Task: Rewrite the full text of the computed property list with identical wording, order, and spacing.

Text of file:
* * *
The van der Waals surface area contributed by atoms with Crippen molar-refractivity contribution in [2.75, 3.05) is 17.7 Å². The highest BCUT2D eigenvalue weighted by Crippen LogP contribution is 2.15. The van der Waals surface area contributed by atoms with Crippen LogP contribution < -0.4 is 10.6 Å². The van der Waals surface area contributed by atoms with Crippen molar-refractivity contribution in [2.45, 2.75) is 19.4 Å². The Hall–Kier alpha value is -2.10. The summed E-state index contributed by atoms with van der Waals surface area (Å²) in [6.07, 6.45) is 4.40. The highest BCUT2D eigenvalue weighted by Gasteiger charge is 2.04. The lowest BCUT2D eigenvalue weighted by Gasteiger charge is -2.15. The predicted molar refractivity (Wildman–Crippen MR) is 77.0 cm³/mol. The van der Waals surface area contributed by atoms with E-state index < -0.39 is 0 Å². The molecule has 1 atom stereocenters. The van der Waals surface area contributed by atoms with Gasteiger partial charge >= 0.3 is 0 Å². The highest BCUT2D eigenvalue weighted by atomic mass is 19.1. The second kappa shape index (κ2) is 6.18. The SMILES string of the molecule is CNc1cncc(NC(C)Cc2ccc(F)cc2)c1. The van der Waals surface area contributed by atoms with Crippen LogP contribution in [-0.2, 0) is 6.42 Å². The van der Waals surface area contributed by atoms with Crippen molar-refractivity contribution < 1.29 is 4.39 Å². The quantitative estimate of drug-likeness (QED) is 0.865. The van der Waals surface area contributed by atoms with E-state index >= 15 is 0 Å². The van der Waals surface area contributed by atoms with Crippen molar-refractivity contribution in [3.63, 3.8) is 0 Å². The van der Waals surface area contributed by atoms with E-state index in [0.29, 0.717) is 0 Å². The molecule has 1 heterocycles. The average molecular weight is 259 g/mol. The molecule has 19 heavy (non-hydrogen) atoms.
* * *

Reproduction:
The van der Waals surface area contributed by atoms with Crippen molar-refractivity contribution in [2.75, 3.05) is 17.7 Å². The highest BCUT2D eigenvalue weighted by Crippen LogP contribution is 2.15. The van der Waals surface area contributed by atoms with Crippen LogP contribution < -0.4 is 10.6 Å². The van der Waals surface area contributed by atoms with Crippen molar-refractivity contribution in [2.45, 2.75) is 19.4 Å². The Hall–Kier alpha value is -2.10. The summed E-state index contributed by atoms with van der Waals surface area (Å²) in [6.07, 6.45) is 4.40. The highest BCUT2D eigenvalue weighted by Gasteiger charge is 2.04. The lowest BCUT2D eigenvalue weighted by Gasteiger charge is -2.15. The predicted molar refractivity (Wildman–Crippen MR) is 77.0 cm³/mol. The van der Waals surface area contributed by atoms with E-state index < -0.39 is 0 Å². The molecule has 1 atom stereocenters. The van der Waals surface area contributed by atoms with Gasteiger partial charge >= 0.3 is 0 Å². The highest BCUT2D eigenvalue weighted by atomic mass is 19.1. The second kappa shape index (κ2) is 6.18. The SMILES string of the molecule is CNc1cncc(NC(C)Cc2ccc(F)cc2)c1. The van der Waals surface area contributed by atoms with Crippen LogP contribution in [-0.2, 0) is 6.42 Å². The van der Waals surface area contributed by atoms with Crippen molar-refractivity contribution < 1.29 is 4.39 Å². The quantitative estimate of drug-likeness (QED) is 0.865. The van der Waals surface area contributed by atoms with E-state index >= 15 is 0 Å². The van der Waals surface area contributed by atoms with Crippen molar-refractivity contribution in [3.63, 3.8) is 0 Å². The van der Waals surface area contributed by atoms with E-state index in [0.29, 0.717) is 0 Å². The molecule has 1 heterocycles. The average molecular weight is 259 g/mol. The molecule has 19 heavy (non-hydrogen) atoms.